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Montreal offers monkeypox vaccines to tourists as WHO declares emergency – CP24 Toronto's Breaking News

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Morgan Lowrie, The Canadian Press


Published Saturday, July 23, 2022 6:10PM EDT


Last Updated Saturday, July 23, 2022 6:10PM EDT

MONTREAL — Tourists were among those lining up to get monkeypox vaccines in Montreal on Saturday, as the World Health Organization declared the virus a global health emergency.

Brian Maci was one of several New Yorkers who was waiting to get the shot at an outdoor walk-in clinic in the city’s Gay Village.

Maci, who was already in Montreal on vacation, said he was prompted to get the vaccine in Canada after trying unsuccessfully to book an appointment back home.

“It’s like concert tickets,” he said of the process in New York.

He said he went online right when appointments opened up at 6 p.m., only to have to constantly refresh a stalled app and eventually be told no appointments were available.

Later, at a drag show, he heard an announcement that vaccines were available in Montreal, including for tourists.

“They mentioned that this was here and it’s the best thing ever because the community is reaching out, and I can get it without having to deal with the U.S,” he said.

Another vacationing couple from New York told a similar story about trying to book a vaccine appointment back home.

“I was kicked out of the system maybe five or six times and eventually there were no more appointments, and no telling when more appointments would be released,” said Brad, a 36-year-old who did not want to give his last name.

“We were able to come here and get a walk-in vaccine and it’s amazing, an incredible service,” he said.

Montreal is offering vaccination against the disease to all men who have sex with men, as well as to people who have been exposed to monkeypox.

On Saturday, about a dozen health care workers sat under pink and blue tents on Ste-Catherine street, providing information to people who stopped by to inquire about the vaccine.

Men were asked for their health cards or, in the case of tourists, for a piece of ID, and sat under the tents or perched on a nearby wall waiting for their turn.

McGill University infectious diseases specialist Michael Libman said opening up the vaccine to tourists makes “perfect sense” and is the right thing to do to stop the disease from spreading.

“The big problem is not local spread, but people moving the disease from place to place,” he said in a phone interview.

The World Health Organization announced Saturday that monkeypox now qualifies as a global emergency, noting it has spread to more than 70 countries.

A global emergency is the organization’s highest level of alert, but the designation does not necessarily mean a disease is particularly transmissible or lethal. Similar declarations were made for the Zika virus in 2016 in Latin America and the ongoing effort to eradicate polio, in addition to the COVID-19 pandemic and the 2014 Ebola outbreak in West Africa.

WHO Director-General Tedros Adhanom Ghebreyesus made the decision on calling monkeypox a global emergency despite a lack of consensus among experts on the U.N. health agency’s emergency committee, saying he acted as “a tiebreaker.” It was the first time a U.N. health agency chief has unilaterally made such a decision without an expert recommendation.

“We have an outbreak that has spread around the world rapidly through new modes of transmission, about which we understand too little,” he said. “I know this has not been an easy or straightforward process and that there are divergent views.”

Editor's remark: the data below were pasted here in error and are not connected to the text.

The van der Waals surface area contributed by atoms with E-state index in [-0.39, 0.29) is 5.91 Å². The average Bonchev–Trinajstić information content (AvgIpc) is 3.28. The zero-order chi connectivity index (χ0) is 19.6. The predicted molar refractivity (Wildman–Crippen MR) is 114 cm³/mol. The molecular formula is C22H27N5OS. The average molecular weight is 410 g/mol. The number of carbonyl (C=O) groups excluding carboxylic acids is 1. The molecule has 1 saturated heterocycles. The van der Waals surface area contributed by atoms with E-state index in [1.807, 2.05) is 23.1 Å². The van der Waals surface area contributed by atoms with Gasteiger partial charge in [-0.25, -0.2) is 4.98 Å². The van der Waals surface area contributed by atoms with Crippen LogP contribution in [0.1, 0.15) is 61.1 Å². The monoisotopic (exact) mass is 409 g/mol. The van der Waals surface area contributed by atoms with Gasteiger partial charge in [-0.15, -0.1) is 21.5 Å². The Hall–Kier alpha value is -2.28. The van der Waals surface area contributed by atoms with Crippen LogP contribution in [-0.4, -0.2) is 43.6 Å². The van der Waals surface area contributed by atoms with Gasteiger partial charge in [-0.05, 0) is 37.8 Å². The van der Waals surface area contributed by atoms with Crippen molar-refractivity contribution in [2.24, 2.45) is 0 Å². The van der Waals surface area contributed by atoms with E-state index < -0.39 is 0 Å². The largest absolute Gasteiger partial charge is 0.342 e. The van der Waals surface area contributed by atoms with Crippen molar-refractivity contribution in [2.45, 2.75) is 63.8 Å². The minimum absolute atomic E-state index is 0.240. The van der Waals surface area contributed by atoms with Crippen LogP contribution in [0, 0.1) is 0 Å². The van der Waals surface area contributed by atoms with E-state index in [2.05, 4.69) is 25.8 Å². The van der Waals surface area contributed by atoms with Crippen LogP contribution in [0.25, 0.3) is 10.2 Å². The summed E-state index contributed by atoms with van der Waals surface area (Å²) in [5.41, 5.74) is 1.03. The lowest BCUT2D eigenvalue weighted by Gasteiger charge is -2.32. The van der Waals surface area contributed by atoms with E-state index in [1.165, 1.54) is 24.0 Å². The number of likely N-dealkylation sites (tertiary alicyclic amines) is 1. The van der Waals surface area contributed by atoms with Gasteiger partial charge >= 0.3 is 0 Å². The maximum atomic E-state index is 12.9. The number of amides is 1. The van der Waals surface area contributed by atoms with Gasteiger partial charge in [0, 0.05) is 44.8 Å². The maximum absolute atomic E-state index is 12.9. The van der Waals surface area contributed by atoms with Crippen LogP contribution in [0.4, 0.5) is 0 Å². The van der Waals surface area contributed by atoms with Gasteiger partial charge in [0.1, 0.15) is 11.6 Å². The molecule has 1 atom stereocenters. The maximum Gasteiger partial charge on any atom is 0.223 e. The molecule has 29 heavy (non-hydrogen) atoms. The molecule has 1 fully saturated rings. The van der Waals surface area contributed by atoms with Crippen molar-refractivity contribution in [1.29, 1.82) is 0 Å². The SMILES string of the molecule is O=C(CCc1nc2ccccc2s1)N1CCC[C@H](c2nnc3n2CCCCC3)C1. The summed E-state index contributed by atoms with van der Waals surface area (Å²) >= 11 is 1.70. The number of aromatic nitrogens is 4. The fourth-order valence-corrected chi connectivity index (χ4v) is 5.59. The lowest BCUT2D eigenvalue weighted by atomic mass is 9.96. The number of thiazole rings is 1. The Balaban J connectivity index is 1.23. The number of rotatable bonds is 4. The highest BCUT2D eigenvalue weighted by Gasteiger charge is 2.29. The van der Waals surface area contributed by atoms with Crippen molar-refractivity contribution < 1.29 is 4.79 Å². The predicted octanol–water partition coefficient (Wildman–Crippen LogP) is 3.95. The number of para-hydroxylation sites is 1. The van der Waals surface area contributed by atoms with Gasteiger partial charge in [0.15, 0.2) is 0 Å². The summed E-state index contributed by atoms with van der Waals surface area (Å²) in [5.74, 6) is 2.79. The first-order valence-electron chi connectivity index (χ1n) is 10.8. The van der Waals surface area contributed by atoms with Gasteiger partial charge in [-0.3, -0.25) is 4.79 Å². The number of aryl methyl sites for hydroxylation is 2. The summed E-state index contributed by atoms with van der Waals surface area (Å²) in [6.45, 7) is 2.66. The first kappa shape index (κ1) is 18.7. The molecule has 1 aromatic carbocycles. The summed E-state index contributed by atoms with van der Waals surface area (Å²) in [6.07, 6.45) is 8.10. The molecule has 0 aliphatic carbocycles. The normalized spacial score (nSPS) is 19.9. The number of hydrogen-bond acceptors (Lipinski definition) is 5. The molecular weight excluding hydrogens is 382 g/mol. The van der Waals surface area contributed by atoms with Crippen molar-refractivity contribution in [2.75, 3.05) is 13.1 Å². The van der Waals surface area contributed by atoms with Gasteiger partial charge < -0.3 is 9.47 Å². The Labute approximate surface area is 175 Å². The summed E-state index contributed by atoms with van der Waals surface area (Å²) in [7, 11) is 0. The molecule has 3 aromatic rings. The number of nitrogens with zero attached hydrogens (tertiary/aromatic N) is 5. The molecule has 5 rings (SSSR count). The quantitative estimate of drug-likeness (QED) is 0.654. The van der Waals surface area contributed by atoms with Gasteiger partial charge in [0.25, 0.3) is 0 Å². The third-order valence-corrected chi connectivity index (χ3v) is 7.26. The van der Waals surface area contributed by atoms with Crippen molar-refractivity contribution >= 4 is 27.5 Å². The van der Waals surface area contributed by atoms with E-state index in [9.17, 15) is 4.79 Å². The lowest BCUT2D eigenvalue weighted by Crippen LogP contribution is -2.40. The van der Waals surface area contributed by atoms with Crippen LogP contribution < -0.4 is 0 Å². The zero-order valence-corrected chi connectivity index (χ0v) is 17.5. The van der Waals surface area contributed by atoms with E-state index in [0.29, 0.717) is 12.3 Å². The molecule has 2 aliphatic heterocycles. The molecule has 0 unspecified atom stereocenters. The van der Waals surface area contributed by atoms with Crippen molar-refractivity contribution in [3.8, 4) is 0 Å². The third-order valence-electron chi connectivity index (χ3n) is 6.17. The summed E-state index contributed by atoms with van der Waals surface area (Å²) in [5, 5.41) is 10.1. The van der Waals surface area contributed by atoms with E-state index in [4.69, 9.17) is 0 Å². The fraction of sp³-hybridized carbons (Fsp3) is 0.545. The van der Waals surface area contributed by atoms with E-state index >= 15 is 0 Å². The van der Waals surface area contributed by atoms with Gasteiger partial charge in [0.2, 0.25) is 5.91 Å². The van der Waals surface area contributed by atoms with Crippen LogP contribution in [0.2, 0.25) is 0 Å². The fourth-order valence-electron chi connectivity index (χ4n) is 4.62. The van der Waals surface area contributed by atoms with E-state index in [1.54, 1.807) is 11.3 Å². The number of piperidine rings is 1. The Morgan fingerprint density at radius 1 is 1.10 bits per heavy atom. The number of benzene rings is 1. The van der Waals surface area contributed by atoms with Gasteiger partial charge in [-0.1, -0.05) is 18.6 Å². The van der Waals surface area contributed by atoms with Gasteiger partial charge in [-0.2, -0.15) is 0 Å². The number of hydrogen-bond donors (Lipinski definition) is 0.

Although monkeypox has been established in parts of central and west Africa for decades, it was not known to spark large outbreaks beyond the continent or to spread widely among people until May, when authorities detected dozens of epidemics in Europe, North America and elsewhere.

There were 681 confirmed cases of monkeypox across five provinces in Canada as of Saturday, including 331 in Quebec, according to the Public Health Agency of Canada. Case numbers have doubled since July 1, the agency said, noting it’s also logged the first diagnosis involving a female and the first infections in the province of Saskatchewan during the same time period.

“Since the beginning of the outbreak, the Government of Canada’s top priority has been protecting the health of all Canadians,” read a statement issued after the WHO’s declaration. “The Government acknowledges the WHO’s determination and will continue its work with provinces and territories as it has since the start of the monkeypox outbreak.” ***

The Quebec government said Friday in an email that monkeypox in the province is “relatively contained” despite numbers that continue to creep upward.

The province said it did not keep numbers on how many of the 13,000 vaccines administered so far went to tourists from outside the province.

“In general, we recommend that people get vaccinated in their province or region of origin so that the vaccine has time to be effective before their visit to Quebec or Montreal,” the Health Department wrote.

Libman said the WHO’s declaration of a global emergency constitutes a “call to action” that countries need to contain it.

He says that for now, the disease is mainly being transmitted among a small segment of the population – men who report intimate contact with men – which makes it controllable as long as health officials act quickly.

But he notes anyone can get monkeypox, which is spread through prolonged close contact via respiratory droplets, direct contact with skin lesions or bodily fluids, or through contaminated clothes or bedding.

That means if it isn’t brought under control, it will “inevitably” spread to other groups, including households, he said.

Most of the men lining up in Montreal said they weren’t overly worried about getting monkeypox, or about the WHO announcement.

“For me it’s more about prevention, but you never know,” said Mario Thouin, a resident of Drummondville, Que.